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Trevor Fife, Director of Photography

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When you meet Trevor Fife, you begin to understand how the filmmaker gets the shots he does — his work is warm and alive, full of grainy and gritty sunbursts, weighty with time-lapse shots of rolling clouds descending over valleys, bright beautiful days from sun-up to sundown, and earnest long-shot video portraits of his subjects. Trevor himself has an easiness about him, and a humble sincerity that filters into his honest slice-of-life portraits of people and communities.

“I try to have pretty small footprint,” he says of his approach to shooting a subject. “You are asking something of them. It helps to be warm in your gestures and thoughtful in your glances and to be polite.”

Trevor is a longtime Stumptown collaborator — he first started making Stumptown source videos in 2006, traveling with Duane to Guatemala, El Salvador, Rwanda and Ethiopia, visiting several farms, and shooting a combination of clean video footage and grainy Super 8 and 16mm film. “A lot of [the use of film] is to bring texture to the project. There’s an inherent rawness to a lot of these places. You’re out in coffee growing areas. There’s an organic quality to everything out there.”

An early project shooting his 80-year-old grandmother on a three week tour of the Mediterranean opened him up to the possibilities of film. “It was a way of connecting to her a little bit more and doing extensive interviews with her. That project definitely informed my overall sensibility and sense of style and approach to a lot of things.”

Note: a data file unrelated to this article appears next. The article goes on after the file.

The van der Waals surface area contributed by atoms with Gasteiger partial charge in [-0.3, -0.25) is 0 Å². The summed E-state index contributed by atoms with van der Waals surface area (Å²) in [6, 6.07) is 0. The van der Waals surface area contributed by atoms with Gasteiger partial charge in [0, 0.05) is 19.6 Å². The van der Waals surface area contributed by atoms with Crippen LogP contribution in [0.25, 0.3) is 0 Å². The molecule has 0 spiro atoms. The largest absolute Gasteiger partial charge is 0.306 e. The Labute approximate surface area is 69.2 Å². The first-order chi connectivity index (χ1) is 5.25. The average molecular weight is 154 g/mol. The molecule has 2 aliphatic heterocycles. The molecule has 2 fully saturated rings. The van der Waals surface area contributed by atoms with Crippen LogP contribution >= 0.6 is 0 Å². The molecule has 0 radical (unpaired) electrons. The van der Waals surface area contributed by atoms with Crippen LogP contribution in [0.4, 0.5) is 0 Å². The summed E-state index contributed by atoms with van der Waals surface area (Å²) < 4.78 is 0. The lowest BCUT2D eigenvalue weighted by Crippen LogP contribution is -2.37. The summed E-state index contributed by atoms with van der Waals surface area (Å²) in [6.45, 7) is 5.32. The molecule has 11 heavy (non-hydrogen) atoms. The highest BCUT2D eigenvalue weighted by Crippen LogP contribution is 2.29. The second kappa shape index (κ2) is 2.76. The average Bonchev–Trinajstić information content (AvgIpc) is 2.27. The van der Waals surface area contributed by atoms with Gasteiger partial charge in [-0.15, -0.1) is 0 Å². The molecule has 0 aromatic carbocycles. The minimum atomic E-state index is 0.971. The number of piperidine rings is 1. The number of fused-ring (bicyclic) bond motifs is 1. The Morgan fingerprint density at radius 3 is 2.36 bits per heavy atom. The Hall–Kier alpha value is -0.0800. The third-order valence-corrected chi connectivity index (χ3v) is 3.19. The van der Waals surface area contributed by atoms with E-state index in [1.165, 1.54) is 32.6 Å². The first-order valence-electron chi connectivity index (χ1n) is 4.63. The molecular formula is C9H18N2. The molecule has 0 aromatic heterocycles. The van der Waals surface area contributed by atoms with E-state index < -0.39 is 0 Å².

He cites his first Stumptown film project at Guatemala Finca El Injerto as the most significant, allowing him to further develop his style and helping him realize what type of professional work he wanted to be doing. “It was a lightbulb moment in my life,” he says. 
“It articulated to me that I wanted to be photographing other people in foreign places. What I appreciated was that intimacy that took place within that context — you got to meet people in a different way than if you were a traveler. It felt really earnest to me. I thought that if I could make a living doing this in some shape or another, that would be very satisfying.”

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He’s the man behind the Stumptown video (which we are all so very proud of), the swampy True Blood opening title, and the BMW Unscripted Series, among other great work. His upcoming projects include a collaborative video art project in the Los Angeles airport — he’ll be creating ambient short documentary pieces depicted on multi-panel displays in an LAX Terminal, representing Barcelona, Istanbul and Seoul.

“Each place is its own unique experience,” he says. “It’s really about giving the viewer a sense of what it sounds like and feels like and leave the stories open-ended.”